Saturday, 16 June 2012

Enredadera: The Disappearance of Irene Dos Santos

If you want to know about Venezuela, read this book by Margaret Mascarenhas. Right now Hugo Chavez, the Venezuelan President, is known for his resistance to the US regime and is thick with Raul (President Raul Castro) across the Atlantic, in another thorn in the gringo’s side, viz. Cuba. Venezuela is also about oil in the South East, which does not sit well with most of the ancient tribes which reside there. To the South West is Columbia – known for the drug lords and the Medelin cartel. The porous border has many almost-youth gun-running and drug-running between the two countries. To crown it all until recently most Latin American countries were ruled by ruthless dictators in the garb of government functionaries.

As can be imagined living, growing up – for that matter, being born, itself – in Venezuela is no easy task. Margaret documents all this well. Against the backdrop of preoccupations of resistance , ostensibly by FARC sympathizers (Revolutionary Armed Forces of Columbia), the process of birthing, loving and dying goes on unabated.    
The novel is divided neatly into 9 sections – each titled and about one of the characters . The chapters proceed as follows: Lily; Efrain; Consuelo; Amparo; Carlos Alberto; Luz; Marta; Ismael; Irene. The novel opens with the tantalizing detail of Irene getting lost in the forest. She was last seen with Lily her friend. What prompts this?
We are not told until the end in the Irene section when the answer is not difficult to imagine considering what is described in the intervening chapters. Irene is kidnapped by her boyfriend Moriche who she has arranged to meet clandestinely in the forest. She  escapes somehow and on the run begins a life of her own, with a new name – Coromoto.  However her mind has taken too much. From the womb of the intimate details of the novel we are catapulted into the antiseptic confines of the asylum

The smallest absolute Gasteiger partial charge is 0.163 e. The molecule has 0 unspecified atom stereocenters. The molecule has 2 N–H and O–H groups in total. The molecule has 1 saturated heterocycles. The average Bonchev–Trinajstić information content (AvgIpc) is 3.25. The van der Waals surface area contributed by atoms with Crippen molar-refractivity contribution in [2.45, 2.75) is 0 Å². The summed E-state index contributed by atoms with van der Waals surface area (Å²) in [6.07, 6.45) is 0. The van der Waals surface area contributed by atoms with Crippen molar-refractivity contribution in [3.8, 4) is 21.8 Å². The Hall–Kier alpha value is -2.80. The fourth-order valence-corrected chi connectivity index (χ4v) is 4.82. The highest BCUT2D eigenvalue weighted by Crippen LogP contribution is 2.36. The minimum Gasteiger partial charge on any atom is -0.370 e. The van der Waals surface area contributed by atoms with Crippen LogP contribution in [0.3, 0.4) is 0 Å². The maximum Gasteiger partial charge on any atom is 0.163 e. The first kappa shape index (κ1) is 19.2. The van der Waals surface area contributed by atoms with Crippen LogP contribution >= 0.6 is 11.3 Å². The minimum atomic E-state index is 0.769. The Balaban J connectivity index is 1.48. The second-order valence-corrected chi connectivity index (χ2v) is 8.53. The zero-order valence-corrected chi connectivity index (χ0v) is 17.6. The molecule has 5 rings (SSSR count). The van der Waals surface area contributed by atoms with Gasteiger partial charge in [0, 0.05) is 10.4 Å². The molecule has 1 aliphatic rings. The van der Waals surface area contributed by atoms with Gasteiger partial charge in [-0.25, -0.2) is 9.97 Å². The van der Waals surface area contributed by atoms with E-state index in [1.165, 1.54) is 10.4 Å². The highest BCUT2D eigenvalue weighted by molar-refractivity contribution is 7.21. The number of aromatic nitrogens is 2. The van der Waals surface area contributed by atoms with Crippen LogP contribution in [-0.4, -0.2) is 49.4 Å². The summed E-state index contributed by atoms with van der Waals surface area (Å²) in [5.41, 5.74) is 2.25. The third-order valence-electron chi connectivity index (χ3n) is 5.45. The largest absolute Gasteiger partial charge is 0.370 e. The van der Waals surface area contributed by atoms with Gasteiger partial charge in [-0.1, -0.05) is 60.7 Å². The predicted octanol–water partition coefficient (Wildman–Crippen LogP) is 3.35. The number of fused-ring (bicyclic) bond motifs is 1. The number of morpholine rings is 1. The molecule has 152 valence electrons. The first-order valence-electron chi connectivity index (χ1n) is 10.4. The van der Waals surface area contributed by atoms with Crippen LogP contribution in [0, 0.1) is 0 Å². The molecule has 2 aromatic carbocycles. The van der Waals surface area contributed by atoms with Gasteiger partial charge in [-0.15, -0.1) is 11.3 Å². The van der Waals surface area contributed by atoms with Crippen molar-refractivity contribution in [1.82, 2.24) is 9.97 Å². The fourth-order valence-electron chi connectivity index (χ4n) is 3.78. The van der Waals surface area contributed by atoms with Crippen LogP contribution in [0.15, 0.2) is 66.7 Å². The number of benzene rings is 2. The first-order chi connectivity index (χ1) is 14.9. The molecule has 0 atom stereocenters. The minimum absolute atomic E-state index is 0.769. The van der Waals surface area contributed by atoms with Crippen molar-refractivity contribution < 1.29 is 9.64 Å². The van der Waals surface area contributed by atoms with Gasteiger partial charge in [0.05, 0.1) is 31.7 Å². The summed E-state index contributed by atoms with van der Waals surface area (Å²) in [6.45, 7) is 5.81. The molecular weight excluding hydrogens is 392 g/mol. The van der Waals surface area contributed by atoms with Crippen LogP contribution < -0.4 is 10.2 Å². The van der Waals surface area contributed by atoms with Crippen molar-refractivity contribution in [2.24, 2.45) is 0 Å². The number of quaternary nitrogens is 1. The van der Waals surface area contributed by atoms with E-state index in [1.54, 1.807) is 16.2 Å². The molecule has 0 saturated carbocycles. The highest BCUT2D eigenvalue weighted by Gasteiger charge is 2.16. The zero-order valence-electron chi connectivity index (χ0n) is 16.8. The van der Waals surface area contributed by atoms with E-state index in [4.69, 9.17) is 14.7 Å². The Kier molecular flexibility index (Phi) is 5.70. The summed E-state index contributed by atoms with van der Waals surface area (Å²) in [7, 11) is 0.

Enter Dr Martinez – a Jungian - who sees role-playing as useful to maintain mental equilibrium. ‘So, having parents like Benigno and Mercedes, do you think that’s what made me loca?’(340) Irene asks him.  
As a release, Irene begins to write scripts on her own life for a telenovela-producing station. Being rejected she offers them as radio scripts. She successfully sells them to radio eight as starter scripts ‘known as enredaderas because of the vinelike nature of their narratives’(344-45). And the scripts are enacted as radio plays.
Endredadera could also be an apt description of the novel itself for its fluidic form framed by epigraphs about the passion flower – a nom de plume of Dolores Ibarruri (1895-1989), Spanish writer, communist and politician who formed the Spanish Communist Party.
As a writer who would not compromise, for me the most moving paragraph is Irene’s conviction at the end, her testament to her own life and her art. Her rejection letter is a peep into the monstrous and chilling manipulation mass media (corporateTV stations) indulge in – even now:
Your script has been rejected. Too raw, too weird, with too many old people. Too much narration in the background. We make telenovelas, not art films. We’re in the business of happily after. We fabricate dreams.
For future reference, there should be only two central characters destined to fall in love, and everything in the story should revolve around that. Make them young, more contemporary, give them sexier names . . . Consuelo and Ismael are too antiquated; our viewers don’t want to see old people in love. It’s a turn-off. (344)  
But the piece de resistance is this:
She is neither able nor willing to comply with the terms of the TV producers, to rewrite the beings culled from the imperfect, twisted, but nevertheless beloved fragments of her own psyche and experience. While she has no issue with fantasy per se, she cannot write lies or characters who have no souls. In her present life she can no longer pretend that everything crazy is exotic (344).
Like Lily Briscoe, the painter in Virginia Woolf’s To the Lighthouse, Irene is a writer in the process of becoming. Her attendant descents into ‘madness’ and catatonic states, treated by a range of psychiatric theories, only serve to blur the line between the real and the unreal. The shift from the gawky teenager of the early pages of the novel to the successful radio-script writer suggests a willing suspension of disbelief.
Margaret Mascarenhas, The Disappearance of Irene Dos Santos (New York: Grand Central, Hachette, 2009)            

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